Pony with Rare Blood Cancer Gets Treated with Human Medicine

Bob the pony has been living in a farm in Pennsylvania for the past 16 years. He was living a relatively comfortable life when it was discovered that he had cancer. The veterinary team didn’t know what to do to treat the cancer, so they reached out to a special oncology team that specializes in treating animals with medicine and treatments for humans.


“If this works well for Bob, it can provide us at least some amount of evidence that maybe this is something worth looking into for horses in the future,” Dr. Laura Dunbar of the Ohio State University Veterinary Medical Center said.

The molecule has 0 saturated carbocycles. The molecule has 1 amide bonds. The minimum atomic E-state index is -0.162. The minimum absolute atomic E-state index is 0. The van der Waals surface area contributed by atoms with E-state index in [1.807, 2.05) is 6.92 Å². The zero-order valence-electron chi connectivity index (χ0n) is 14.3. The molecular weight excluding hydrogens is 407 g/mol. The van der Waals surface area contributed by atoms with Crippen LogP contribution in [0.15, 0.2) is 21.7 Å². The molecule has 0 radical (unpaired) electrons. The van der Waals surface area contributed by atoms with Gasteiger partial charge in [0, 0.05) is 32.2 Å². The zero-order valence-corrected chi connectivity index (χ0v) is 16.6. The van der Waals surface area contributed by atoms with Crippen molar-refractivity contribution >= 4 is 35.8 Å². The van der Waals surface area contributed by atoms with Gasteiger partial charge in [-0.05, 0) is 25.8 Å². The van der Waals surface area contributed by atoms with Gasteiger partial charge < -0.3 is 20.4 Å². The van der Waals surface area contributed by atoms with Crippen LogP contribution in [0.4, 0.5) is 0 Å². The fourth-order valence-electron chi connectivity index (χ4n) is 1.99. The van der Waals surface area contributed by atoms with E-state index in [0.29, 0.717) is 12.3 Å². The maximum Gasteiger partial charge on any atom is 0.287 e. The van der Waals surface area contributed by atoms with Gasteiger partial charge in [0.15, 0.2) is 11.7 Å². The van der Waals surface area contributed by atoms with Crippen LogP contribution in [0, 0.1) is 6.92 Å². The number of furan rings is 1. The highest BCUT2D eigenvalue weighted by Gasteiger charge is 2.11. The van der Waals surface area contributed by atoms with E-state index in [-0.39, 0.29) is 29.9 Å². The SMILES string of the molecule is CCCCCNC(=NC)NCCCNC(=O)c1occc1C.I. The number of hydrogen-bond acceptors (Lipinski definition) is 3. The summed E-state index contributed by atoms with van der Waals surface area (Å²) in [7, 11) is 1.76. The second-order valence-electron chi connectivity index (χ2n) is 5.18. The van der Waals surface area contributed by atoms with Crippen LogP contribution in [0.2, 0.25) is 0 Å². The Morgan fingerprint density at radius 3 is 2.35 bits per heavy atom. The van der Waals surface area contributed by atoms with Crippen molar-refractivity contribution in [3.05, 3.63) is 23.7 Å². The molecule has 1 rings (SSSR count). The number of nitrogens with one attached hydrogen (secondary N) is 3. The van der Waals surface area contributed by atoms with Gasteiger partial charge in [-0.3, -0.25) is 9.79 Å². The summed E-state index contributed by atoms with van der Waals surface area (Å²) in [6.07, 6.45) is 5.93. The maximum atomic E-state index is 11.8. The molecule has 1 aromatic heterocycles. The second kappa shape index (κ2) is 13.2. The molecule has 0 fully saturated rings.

The vets first discovered the cancer when they noticed that Bob was having unexplained breathing problems last year. The pony was soon diagnosed with chronic lymphocytic leukemia (CLL), a very rare form of blood cancer. Because the first round of treatments didn’t work, they turned to human medicine with the help of the Ohio State University Comprehensive Cancer Center.


Hematologist Dr. John Byrd said that the cancer was common in humans and the routine treatment was taking a pill called Ibrutinib orally, each day. Bob was immediately put on the treatment and doctors said that the pony has already improved in health. They expect that the pill will also ward off any future symptoms of his blood cancer, prolonging his life and improving the quality of it.

“Right now, he’s doing quite well,” Dunbar said. “And we just want to keep it that way.”

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